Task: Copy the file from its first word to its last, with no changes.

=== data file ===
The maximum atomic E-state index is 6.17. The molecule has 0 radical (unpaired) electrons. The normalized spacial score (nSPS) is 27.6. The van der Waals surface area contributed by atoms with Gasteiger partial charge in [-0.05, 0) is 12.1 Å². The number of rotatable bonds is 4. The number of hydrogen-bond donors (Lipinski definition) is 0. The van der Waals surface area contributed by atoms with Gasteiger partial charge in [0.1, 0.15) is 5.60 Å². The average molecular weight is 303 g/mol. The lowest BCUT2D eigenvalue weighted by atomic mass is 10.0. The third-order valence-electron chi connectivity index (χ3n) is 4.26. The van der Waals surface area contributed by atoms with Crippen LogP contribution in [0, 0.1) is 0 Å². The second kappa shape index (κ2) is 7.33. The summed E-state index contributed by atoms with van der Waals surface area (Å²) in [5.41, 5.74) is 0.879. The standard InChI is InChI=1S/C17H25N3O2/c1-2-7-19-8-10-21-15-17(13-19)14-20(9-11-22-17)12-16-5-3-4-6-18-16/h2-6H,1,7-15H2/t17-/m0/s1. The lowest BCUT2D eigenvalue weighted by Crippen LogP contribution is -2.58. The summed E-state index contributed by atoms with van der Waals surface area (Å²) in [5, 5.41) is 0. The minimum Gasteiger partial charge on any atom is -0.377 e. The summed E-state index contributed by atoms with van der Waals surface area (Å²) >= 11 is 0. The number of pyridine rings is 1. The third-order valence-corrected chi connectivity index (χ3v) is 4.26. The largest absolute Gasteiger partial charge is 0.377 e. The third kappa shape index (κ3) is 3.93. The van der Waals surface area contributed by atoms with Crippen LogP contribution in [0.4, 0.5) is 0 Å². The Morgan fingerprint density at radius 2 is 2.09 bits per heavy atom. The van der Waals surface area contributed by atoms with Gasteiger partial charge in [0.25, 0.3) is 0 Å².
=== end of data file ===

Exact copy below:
The maximum atomic E-state index is 6.17. The molecule has 0 radical (unpaired) electrons. The normalized spacial score (nSPS) is 27.6. The van der Waals surface area contributed by atoms with Gasteiger partial charge in [-0.05, 0) is 12.1 Å². The number of rotatable bonds is 4. The number of hydrogen-bond donors (Lipinski definition) is 0. The van der Waals surface area contributed by atoms with Gasteiger partial charge in [0.1, 0.15) is 5.60 Å². The average molecular weight is 303 g/mol. The lowest BCUT2D eigenvalue weighted by atomic mass is 10.0. The third-order valence-electron chi connectivity index (χ3n) is 4.26. The van der Waals surface area contributed by atoms with Crippen LogP contribution in [0, 0.1) is 0 Å². The second kappa shape index (κ2) is 7.33. The summed E-state index contributed by atoms with van der Waals surface area (Å²) in [5.41, 5.74) is 0.879. The standard InChI is InChI=1S/C17H25N3O2/c1-2-7-19-8-10-21-15-17(13-19)14-20(9-11-22-17)12-16-5-3-4-6-18-16/h2-6H,1,7-15H2/t17-/m0/s1. The lowest BCUT2D eigenvalue weighted by Crippen LogP contribution is -2.58. The summed E-state index contributed by atoms with van der Waals surface area (Å²) in [5, 5.41) is 0. The minimum Gasteiger partial charge on any atom is -0.377 e. The summed E-state index contributed by atoms with van der Waals surface area (Å²) >= 11 is 0. The number of pyridine rings is 1. The third-order valence-corrected chi connectivity index (χ3v) is 4.26. The largest absolute Gasteiger partial charge is 0.377 e. The third kappa shape index (κ3) is 3.93. The van der Waals surface area contributed by atoms with Crippen LogP contribution in [0.4, 0.5) is 0 Å². The Morgan fingerprint density at radius 2 is 2.09 bits per heavy atom. The van der Waals surface area contributed by atoms with Gasteiger partial charge in [0.25, 0.3) is 0 Å².